Irony is a bitch. Or maybe, after all, it’s the male equivalent.
In mid August I took my two youngest children 17 and 13 to Disney World for two days and then on to my cousin’s house in Boca Raton. Many of my friends who don’t own televisions were appalled I would take my children to a mouse driven icon of materialism. I think these people must fly. A lot. Because, clearly, if they had driven they would have identified a more potent danger than the allure of gift shops, sanitized streets and exhausted families.
We packed the car and drove from Yellow Springs, Ohio to Orlando in 18 hours. I had to drive because plane tickets were out of the question: $1800 for the three of us to fly and that was more than my budget for the entire week away. I drove because I am a single mom with diminishing income every child’s eighteenth birthday. I drove because, after the launch of the two older children, I can’t sell the four bedroom albatross I no longer need but used to require. I drove because my kids are good at road trips and I always stop for bathroom breaks. Plus they get snacks I don’t usually buy.
So we drove south. Into the South. I, a northerner all my life, living in California then Vermont, was only once in Arkansas, with my (then) husband to adopt our son. I stayed two weeks, just little John and me and Star Trek Next Generation. I remember people there were all so nice, and the frozen yogurt, tasty. But I flew that time.
Being in a car, you get to see gas stations, small towns and billboards. And there are many, many billboards along Interstate 75 South. Among them: Get the Progressives Out of Office, Vote. Take Back Our Country, and Get Liberals Out of the White House.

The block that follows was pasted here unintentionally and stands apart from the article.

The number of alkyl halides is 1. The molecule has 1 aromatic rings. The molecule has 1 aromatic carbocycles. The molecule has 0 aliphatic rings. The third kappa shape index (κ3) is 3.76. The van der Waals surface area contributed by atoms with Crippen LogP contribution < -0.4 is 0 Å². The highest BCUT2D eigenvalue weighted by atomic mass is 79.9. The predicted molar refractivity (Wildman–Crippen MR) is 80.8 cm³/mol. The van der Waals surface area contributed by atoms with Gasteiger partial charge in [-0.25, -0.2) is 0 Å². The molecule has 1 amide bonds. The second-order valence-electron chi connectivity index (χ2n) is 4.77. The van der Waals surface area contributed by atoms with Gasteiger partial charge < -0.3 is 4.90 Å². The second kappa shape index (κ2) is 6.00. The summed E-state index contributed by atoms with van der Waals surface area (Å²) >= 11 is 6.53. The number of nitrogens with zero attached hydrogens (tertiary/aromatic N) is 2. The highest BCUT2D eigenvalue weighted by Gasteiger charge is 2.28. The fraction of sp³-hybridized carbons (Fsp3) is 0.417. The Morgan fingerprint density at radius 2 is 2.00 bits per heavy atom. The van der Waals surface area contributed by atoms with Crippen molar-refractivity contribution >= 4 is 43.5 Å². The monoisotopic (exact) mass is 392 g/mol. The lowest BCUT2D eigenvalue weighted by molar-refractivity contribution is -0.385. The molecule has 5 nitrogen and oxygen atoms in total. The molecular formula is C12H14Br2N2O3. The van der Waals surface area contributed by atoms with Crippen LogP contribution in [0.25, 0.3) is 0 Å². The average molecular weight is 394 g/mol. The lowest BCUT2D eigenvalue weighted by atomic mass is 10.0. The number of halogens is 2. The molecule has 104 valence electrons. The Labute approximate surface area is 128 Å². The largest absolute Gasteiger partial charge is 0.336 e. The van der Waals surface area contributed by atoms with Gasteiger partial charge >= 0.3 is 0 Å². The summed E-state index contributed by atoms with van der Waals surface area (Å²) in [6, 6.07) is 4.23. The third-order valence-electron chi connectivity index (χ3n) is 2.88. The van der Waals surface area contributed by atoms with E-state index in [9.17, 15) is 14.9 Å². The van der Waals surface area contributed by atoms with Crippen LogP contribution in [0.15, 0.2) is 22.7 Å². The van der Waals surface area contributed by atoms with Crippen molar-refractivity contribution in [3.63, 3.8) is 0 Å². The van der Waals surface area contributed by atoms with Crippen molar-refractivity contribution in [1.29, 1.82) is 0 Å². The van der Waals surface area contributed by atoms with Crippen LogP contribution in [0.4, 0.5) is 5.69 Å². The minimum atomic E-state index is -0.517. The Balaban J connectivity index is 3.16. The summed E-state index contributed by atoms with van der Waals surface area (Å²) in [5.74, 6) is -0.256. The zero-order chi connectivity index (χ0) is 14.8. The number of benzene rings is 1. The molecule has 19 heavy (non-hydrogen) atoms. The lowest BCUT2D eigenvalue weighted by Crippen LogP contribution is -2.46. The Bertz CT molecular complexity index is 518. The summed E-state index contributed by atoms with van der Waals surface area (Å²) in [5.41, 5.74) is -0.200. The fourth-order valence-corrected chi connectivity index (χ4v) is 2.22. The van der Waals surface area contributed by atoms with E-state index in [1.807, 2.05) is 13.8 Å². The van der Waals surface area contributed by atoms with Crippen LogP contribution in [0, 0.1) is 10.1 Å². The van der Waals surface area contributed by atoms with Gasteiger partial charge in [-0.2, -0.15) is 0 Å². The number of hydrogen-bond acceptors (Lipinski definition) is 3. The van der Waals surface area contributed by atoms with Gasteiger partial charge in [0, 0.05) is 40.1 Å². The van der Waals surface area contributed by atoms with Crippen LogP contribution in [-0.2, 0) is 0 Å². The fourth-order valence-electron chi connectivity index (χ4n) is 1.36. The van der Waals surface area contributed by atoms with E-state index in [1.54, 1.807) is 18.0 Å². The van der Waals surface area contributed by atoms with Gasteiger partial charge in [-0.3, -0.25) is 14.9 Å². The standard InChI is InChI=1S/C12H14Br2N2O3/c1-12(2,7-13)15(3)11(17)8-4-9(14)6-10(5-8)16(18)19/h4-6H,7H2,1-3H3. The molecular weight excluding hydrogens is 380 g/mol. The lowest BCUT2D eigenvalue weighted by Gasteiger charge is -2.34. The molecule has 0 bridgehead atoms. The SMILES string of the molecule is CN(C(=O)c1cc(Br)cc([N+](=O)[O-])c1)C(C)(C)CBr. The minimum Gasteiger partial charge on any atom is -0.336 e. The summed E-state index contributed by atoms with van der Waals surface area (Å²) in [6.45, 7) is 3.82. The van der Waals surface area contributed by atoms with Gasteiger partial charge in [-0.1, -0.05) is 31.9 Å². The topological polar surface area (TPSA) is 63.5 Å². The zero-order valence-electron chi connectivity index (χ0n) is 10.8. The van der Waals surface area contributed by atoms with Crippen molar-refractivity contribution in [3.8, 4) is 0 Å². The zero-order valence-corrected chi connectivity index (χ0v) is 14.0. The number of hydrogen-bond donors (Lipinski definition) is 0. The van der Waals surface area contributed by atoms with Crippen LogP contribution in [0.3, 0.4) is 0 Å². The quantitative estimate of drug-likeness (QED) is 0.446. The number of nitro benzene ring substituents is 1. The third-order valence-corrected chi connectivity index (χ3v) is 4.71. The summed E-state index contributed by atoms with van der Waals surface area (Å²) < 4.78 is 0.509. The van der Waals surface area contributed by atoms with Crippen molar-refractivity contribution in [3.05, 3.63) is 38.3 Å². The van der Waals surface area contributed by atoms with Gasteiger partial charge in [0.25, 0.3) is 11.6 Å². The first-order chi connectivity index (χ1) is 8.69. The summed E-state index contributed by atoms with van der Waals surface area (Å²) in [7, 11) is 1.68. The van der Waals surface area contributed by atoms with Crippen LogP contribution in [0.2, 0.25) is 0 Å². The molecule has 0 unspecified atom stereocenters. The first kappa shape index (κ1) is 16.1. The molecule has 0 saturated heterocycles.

These were not yard signs. These were giant billboards, bigger than my kitchen, lining Interstate 75. Though privately outraged and fantasizing about gasoline cans and matches, I understood some rich person with a bizarrely atrophied sense of social responsibility had invested in his or her right to free speech. Fine.
But it didn’t end there. Tennessee, Georgia and even northern Florida turned out to be shamelessly checkered with billboards so wrung with irony my brain numbed. There was the pregnant woman, head bent down in shame and in the foreground, a muscular old white man with a flowing snowy beard and hair pointing at her. Below this echoed: "I knew You Before I Made You in the Womb"—God. As if this were a direct quote.
Then we passed a second one of a cute burbling baby with a bow on her head: My heartbeat began at 18 days. The kicker was that sandwiched between the two, not thirty feet apart was a billboard proclaiming Strippers: Need We Say More? Or how about Asia Pen, an establishment offering 100% Asian girls?
Cora, my 17 year old, who is Korean, sat in the car, mute, furious. I suggested she write the good Governor of Georgia a letter and ask if it would be dandy if billboards offered 100% African Girls, or 100% Jewish Girls, or 100% Swedish Girls, just like some of the restaurant billboards offered 100% Angus burgers. Instead, she took a picture. My son, thankfully, slept through most of Georgia.
It was all a bizarre sex sandwich—the tease of strip joints wedged between no choice outcomes. And this, not in privacy of a bedroom laptop or on in back of Hustler. No. All on a strip of asphalt, an Interstate, mind you, our taxes support. We counted 46 billboards in Georgia alone, neatly halved between bawdy calls for strip joints and rallying cries for anti-choice.
Hell, yes, you need to say more.
God zapped our famous Ohio touchdown Jesus a year ago. Those billboards better be next.